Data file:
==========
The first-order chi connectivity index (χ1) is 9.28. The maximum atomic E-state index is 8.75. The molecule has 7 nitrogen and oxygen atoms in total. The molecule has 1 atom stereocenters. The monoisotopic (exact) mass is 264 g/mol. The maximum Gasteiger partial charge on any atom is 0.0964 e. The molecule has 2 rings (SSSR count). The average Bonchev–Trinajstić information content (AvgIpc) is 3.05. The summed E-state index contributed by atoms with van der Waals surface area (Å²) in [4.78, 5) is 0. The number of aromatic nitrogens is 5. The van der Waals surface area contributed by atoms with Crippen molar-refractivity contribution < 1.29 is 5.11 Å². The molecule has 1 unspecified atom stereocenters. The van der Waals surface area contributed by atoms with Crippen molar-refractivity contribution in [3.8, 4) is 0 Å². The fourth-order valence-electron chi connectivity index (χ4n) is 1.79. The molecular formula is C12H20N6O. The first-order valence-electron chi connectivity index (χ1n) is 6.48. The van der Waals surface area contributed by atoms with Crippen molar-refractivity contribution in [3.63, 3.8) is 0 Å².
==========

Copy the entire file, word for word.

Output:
The first-order chi connectivity index (χ1) is 9.28. The maximum atomic E-state index is 8.75. The molecule has 7 nitrogen and oxygen atoms in total. The molecule has 1 atom stereocenters. The monoisotopic (exact) mass is 264 g/mol. The maximum Gasteiger partial charge on any atom is 0.0964 e. The molecule has 2 rings (SSSR count). The average Bonchev–Trinajstić information content (AvgIpc) is 3.05. The summed E-state index contributed by atoms with van der Waals surface area (Å²) in [4.78, 5) is 0. The number of aromatic nitrogens is 5. The van der Waals surface area contributed by atoms with Crippen molar-refractivity contribution < 1.29 is 5.11 Å². The molecule has 1 unspecified atom stereocenters. The van der Waals surface area contributed by atoms with Crippen molar-refractivity contribution in [3.8, 4) is 0 Å². The fourth-order valence-electron chi connectivity index (χ4n) is 1.79. The molecular formula is C12H20N6O. The first-order valence-electron chi connectivity index (χ1n) is 6.48. The van der Waals surface area contributed by atoms with Crippen molar-refractivity contribution in [3.63, 3.8) is 0 Å².